Find out everything you need to know about diabetes insipidus causes and treatment from www.BetterHealthKare.com
If you or a loved one has been diagnosed with diabetes insipidus, you may be concerned that you will face a lifetime of blood glucose tests and insulin shots. Actually, diabetes insipidus is a rare disorder that is not related to Type 1 or Type 2 diabetes mellitus, and has nothing to do with blood glucose levels, insulin, or your pancreas. People who have diabetes insipidus still have normal insulin function and blood glucose levels, but their bodies are unable to regulate fluid levels. There is no cure for this disorder, but finding out about more about diabetes insipidus causes and treatment will help you manage your symptoms better.
Diabetes insipidus definition
Diabetes insipidus occurs when your kidneys pass an exceptionally large volume of ‘insipid’ urine (highly diluted, clear, and odorless). Normally, fluid levels in your body are balanced. Your intake of fluid is regulated by thirst and the excretion of fluids through the kidneys (as urine) is controlled by hormones. These bodily functions are controlled by the release of vasopressin, an anti-diuretic hormone (ADH).
Vasopressin is released when you become dehydrated, causing the kidneys to absorb less fluid from your bloodstream and decreasing the amount of urine you excrete. If you have extra fluid, vasopressin production decreases so your kidneys excrete more fluid from your body. When this system is disrupted, your body can excrete enormous levels of fluid from your body, creating the condition known as diabetes insipidus.
Diabetes Insipidus Causes
There are actually four types of diabetes insipidus, and each has its own cause. Knowledge of the four types of diabetes insipidus, causes, and effects, may help you understand what is happening in your body:
- Central diabetes insipidus can be caused by damage to the hypothalamus or pituitary organ that disrupts your body’s ability to produce, store, and release vasopressin. In some cases the cause may be unknown, but the typical cause is damage inflicted by a tumor, surgery, infection, inflammation, or head injury. In rare cases, central diabetes insipidus in children may be caused by an inherited genetic disorder.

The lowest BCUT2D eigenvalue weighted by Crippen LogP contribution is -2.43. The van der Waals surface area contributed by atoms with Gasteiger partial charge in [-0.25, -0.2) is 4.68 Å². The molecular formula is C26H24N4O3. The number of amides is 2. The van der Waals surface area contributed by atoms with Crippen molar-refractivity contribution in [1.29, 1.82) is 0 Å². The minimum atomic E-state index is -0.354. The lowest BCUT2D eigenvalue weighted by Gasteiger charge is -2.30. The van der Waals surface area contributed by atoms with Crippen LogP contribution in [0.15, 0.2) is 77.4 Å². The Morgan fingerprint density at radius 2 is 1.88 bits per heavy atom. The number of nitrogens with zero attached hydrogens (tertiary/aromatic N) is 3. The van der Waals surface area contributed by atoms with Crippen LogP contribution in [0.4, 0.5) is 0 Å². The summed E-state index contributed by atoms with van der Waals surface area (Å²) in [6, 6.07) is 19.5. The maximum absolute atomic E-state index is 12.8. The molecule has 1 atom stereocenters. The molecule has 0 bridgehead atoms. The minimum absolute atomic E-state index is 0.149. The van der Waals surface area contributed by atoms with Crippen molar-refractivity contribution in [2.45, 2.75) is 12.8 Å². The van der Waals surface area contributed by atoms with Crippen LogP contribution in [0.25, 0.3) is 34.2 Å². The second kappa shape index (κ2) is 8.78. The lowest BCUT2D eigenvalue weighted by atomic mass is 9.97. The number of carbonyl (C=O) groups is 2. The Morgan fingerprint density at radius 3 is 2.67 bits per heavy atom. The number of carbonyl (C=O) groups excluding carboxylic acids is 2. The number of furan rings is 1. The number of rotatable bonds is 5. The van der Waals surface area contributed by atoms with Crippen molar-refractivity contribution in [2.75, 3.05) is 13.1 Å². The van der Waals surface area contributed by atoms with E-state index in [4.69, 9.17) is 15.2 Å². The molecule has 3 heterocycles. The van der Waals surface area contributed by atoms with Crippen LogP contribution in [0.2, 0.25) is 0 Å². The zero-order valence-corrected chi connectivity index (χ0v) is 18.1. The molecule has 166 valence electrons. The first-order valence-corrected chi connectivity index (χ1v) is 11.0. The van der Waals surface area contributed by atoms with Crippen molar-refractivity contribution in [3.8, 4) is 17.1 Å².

- Nephrogenic diabetes insipidus occurs when a defect in the kidney tubules prevents them from responding to vasopressin so they continue to remove large amounts of fluid. Causes are sometimes unknown, but the most common nephrogenic diabetes insipidus causes include an inherited genetic disorder, chronic kidney disease, or taking some medications, specifically lithium and certain antivirals.
- Dipsogenic diabetes insipidus also known as primary polydipsia or psychogenic polydipsia, is a condition caused by damage to the thirst mechanism. People with this condition become excessively thirst and drink abnormally large amounts of liquid, which suppresses vasopressin secretion and increases urine output. Causes include certain mental conditions or medications.
- Gestational diabetes insipidus can rarely occur during pregnancy. Gestational diabetes insipidus causes can be traced to an enzyme manufactured by the placenta that can destroy the mother’s vasopressin, or the overproduction of prostaglandin, a chemical that reduces kidney sensitivity to vasopressin. The mother’s body tends to return to normal once the child is delivered.
Diabetes insipidus signs and symptoms
According to the National Institute of Diabetes and Digestive and Kidney Diseases, the most common diabetes insipidus signs and symptoms include extreme thirst and excessive excretion of diluted urine. Output of urine may be as high as 16 quarts a day, an incredible difference compared to typical healthy levels of urine output, which are less than 3 quarts a day. This immense output (also known as polyuria) may cause bed-wetting or nocturia, the need to get up frequently during the night to urinate. Infants and children may have additional symptoms of fussiness, unexplained crying, fever, vomiting, and weight loss.
Diabetes insipidus treatment
There is no cure for diabetes insipidus, but there are treatments that will control the symptoms. The main diabetes insipidus treatment involves drinking sufficient liquid to prevent dehydration. Options to control the symptoms of extreme thirst and frequent urination depend on the specific type of diabetes insipidus involved. Symptoms of central diabetes insipidus can be treated with a synthetic hormone; nephrogenic can be resolved by balancing calcium and potassium or taking diuretics. There is no treatment for dipsogenic diabetes, but gestational diabetes insipidus can be helped by a prescription of desmopressin.
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